What began as a way for me to connect with others who shared my interest became a well of temptation. Every new game looked like so much fun in the videos. And so different from what I already owned! I bought way, way too many games as a result, most of which were disappointing. They weren’t as fun as the hypesters made them out to be. They weren’t as lovely as the overproduced pictures led me to believe. And most of them were really clones of something I already own and like better. 

The whole time I was in the vortex of content, I told myself that I was still a board gamer. But I wasn’t really, because I wasn’t playing games anymore. Consuming media and shopping replaced playing. That might be okay for some (collecting can be a hobby in and of itself), but it wasn’t for me. When I realized this and made a conscious effort to stay away from board game media, my spending magically went down and my playtime went back up. I learned to be wary of spending too much time looking at all the shiny new stuff and instead be happier with what I already own. I have plenty of fun stored up already, I don’t need to look for more. 

So how can you avoid the dangerous vortex of hobby content?

It’s not easy, I’ll tell you that. It’s hard to consciously turn off that flow of information because it is fun to look at. I think you become especially vulnerable, though, when you can’t participate in your chosen hobby for a while for whatever reason, or your interest is fading and you want to recapture the glory days or be with friends who are still in the hobby.

Maybe injury sidelines you from a sport you love, a move isolates you from your fellow enthusiasts, or other life responsibilities limit your hobby time. (A lot of hobbies go by the wayside when kids enter the picture, or someone becomes a caregiver. You want to stay friends with your hobby group, but you’re all moving on. Content feels like a way to stay involved because at least you can converse about the newest things.) I fell into the board game vortex at a time when my old game group was falling apart and I wasn’t able to play as often as I liked. It seems reasonable to substitute content for participation just for now, until you can get back on your feet. Media begins as a crutch, but then it eclipses the whole hobby. So be especially careful around media if you’re “hobby vulnerable.”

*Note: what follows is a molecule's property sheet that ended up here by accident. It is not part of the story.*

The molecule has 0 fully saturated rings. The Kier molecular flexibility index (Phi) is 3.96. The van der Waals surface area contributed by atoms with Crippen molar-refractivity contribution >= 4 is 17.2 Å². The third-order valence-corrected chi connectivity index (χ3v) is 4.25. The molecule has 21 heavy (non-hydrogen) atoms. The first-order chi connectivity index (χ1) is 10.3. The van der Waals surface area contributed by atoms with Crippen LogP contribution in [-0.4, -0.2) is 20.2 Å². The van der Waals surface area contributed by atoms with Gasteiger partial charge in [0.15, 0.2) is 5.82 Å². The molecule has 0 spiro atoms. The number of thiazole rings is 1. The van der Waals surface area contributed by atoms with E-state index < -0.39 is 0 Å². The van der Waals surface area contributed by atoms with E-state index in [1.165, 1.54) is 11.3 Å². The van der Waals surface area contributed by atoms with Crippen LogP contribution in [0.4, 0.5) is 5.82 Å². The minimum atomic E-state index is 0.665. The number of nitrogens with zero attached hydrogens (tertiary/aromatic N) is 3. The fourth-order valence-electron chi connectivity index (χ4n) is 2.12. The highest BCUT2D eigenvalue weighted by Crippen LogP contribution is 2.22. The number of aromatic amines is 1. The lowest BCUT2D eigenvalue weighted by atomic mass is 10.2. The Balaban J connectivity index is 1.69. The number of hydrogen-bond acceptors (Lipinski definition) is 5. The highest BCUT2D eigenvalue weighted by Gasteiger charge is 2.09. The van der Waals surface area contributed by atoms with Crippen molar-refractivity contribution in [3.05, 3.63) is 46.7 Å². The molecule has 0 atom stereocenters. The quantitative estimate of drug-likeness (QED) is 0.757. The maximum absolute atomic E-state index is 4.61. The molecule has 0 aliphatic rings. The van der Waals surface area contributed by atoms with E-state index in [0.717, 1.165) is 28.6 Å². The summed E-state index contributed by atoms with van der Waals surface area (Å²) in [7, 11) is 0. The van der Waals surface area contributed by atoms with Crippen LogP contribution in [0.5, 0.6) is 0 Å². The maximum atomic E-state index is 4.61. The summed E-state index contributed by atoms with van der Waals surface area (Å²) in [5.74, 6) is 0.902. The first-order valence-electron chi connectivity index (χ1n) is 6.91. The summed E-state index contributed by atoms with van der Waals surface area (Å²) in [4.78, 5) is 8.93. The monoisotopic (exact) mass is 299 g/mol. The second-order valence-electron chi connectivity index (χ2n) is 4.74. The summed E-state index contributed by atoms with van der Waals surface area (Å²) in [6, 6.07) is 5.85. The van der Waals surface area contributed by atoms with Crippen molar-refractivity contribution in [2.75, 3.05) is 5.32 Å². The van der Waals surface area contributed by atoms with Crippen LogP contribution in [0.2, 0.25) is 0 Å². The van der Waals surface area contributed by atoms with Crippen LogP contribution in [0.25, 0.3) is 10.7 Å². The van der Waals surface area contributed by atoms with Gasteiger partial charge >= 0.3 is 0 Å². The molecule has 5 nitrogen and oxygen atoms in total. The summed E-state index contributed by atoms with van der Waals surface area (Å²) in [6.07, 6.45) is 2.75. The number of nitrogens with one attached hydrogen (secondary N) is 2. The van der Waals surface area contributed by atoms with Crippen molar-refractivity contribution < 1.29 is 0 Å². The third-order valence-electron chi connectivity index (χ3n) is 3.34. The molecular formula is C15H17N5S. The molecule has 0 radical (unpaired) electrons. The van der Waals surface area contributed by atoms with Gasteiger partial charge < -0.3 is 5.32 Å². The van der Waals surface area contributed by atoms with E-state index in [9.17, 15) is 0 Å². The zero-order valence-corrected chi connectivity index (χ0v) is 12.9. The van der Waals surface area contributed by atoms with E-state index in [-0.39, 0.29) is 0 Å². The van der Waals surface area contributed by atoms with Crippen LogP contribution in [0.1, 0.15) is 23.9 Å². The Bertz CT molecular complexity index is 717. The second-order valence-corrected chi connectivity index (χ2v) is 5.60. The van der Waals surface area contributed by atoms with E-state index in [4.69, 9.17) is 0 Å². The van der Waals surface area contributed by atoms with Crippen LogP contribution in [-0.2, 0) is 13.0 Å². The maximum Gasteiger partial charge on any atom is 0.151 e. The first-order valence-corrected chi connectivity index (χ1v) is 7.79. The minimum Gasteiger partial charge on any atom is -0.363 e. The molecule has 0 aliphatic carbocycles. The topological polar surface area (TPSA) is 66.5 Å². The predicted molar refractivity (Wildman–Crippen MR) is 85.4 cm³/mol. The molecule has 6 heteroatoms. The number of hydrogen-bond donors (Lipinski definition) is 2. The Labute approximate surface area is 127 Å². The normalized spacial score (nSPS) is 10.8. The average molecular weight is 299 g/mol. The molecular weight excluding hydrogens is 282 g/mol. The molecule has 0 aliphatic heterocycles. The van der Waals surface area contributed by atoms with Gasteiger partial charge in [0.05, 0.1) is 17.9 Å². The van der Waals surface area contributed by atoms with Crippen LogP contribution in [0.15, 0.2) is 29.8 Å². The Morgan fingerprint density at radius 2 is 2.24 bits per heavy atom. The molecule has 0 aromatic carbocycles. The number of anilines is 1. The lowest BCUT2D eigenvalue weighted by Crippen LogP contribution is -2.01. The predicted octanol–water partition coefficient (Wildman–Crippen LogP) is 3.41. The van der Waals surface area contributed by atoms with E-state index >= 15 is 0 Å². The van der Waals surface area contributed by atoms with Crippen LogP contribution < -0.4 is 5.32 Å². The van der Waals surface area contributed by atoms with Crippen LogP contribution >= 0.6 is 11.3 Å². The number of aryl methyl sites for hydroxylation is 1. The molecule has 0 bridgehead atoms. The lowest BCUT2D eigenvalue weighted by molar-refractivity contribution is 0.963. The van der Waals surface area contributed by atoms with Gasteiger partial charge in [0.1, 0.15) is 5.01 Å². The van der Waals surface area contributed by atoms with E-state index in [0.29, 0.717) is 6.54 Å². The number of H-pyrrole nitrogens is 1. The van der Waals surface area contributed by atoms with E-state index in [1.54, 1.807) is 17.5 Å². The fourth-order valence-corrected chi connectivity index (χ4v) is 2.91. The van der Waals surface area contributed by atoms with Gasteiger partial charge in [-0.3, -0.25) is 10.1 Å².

Beyond that, if you want to consume hobby content, I find books and magazines are a bit safer than the internet. (And you can get so many through the library for free!) Why? Well, first, it’s not as easy to buy something you see in a printed publication. There’s no Buy Now button or affiliate link. You have a built in pause between seeing and buying that might make you think twice. 

Second, while things in magazines and books are styled and produced just as much as they are online, I find a strange quirk in the brain keeps me from being as tempted. For some reason, we expect things in catalogs, magazines, and books to be professionally styled and shot. Yet we think the content we see online (especially if it’s on social media or forums, and not on a brand’s site or feed) is somehow normal and natural.

It makes no sense, but I think our brains haven’t quite caught up to over-produced/influencer driven social media quite yet. As a result, when I see something in print, I know it won’t be as good in person and I expect that it was styled. Yet if I see it online, particularly on a forum or social media, I sometimes think, “Wow, that looks really good,” and somehow expect that it will be the same in person. And it never is. 

Third, there’s no continuous scroll in print. When you’re done with the book or magazine, it’s over and you move on with your day. With online content, you can go down the rabbit hole forever. If not via a continually scrolling feed, then via links to more and more websites. It’s never ending and too easy to find something that will make you spend. 

Just be cautious when consuming hobby content, particularly online. Don’t let it eat up all your time and money. Instead, get out and engage in your hobbies more often. The act of engaging in the hobby itself is a great antidote to spending. If you’re busy doing something, you aren’t looking at products to buy. And if you find yourself defaulting to content over participation, ask yourself why that is and work to fix the underlying problem.

Do you have any stories to share about the pitfalls of hobby content? If so, share below in the comments.